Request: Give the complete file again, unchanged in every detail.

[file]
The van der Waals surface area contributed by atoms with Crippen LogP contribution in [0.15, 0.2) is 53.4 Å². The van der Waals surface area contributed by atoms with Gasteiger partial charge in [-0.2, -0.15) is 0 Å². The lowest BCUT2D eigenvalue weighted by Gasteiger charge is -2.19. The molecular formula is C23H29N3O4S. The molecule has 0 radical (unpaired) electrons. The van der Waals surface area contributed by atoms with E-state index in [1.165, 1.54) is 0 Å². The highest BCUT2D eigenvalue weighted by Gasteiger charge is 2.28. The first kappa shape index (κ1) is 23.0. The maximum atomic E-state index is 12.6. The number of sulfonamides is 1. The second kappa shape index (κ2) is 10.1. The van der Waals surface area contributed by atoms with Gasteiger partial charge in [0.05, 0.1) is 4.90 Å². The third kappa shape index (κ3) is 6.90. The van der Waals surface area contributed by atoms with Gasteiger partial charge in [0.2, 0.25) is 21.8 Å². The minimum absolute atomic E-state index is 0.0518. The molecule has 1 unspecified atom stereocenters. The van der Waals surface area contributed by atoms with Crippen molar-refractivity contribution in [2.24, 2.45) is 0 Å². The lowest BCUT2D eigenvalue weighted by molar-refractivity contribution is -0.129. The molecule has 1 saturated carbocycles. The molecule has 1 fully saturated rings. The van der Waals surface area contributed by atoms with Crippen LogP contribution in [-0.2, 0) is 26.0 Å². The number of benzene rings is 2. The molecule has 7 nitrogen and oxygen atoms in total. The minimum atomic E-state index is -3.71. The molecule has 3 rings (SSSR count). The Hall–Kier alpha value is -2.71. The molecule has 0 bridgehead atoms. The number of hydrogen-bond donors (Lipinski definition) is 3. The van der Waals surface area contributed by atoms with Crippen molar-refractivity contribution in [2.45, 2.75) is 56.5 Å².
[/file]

The van der Waals surface area contributed by atoms with Crippen LogP contribution in [0.15, 0.2) is 53.4 Å². The van der Waals surface area contributed by atoms with Gasteiger partial charge in [-0.2, -0.15) is 0 Å². The lowest BCUT2D eigenvalue weighted by Gasteiger charge is -2.19. The molecular formula is C23H29N3O4S. The molecule has 0 radical (unpaired) electrons. The van der Waals surface area contributed by atoms with E-state index in [1.165, 1.54) is 0 Å². The highest BCUT2D eigenvalue weighted by Gasteiger charge is 2.28. The first kappa shape index (κ1) is 23.0. The maximum atomic E-state index is 12.6. The number of sulfonamides is 1. The second kappa shape index (κ2) is 10.1. The van der Waals surface area contributed by atoms with Gasteiger partial charge in [0.05, 0.1) is 4.90 Å². The third kappa shape index (κ3) is 6.90. The van der Waals surface area contributed by atoms with Gasteiger partial charge in [0.2, 0.25) is 21.8 Å². The minimum absolute atomic E-state index is 0.0518. The molecule has 1 unspecified atom stereocenters. The van der Waals surface area contributed by atoms with Crippen molar-refractivity contribution in [2.24, 2.45) is 0 Å². The lowest BCUT2D eigenvalue weighted by molar-refractivity contribution is -0.129. The molecule has 1 saturated carbocycles. The molecule has 1 fully saturated rings. The van der Waals surface area contributed by atoms with Crippen LogP contribution in [-0.2, 0) is 26.0 Å². The number of benzene rings is 2. The molecule has 7 nitrogen and oxygen atoms in total. The minimum atomic E-state index is -3.71. The molecule has 3 rings (SSSR count). The Hall–Kier alpha value is -2.71. The molecule has 0 bridgehead atoms. The number of hydrogen-bond donors (Lipinski definition) is 3. The van der Waals surface area contributed by atoms with Crippen molar-refractivity contribution in [2.45, 2.75) is 56.5 Å².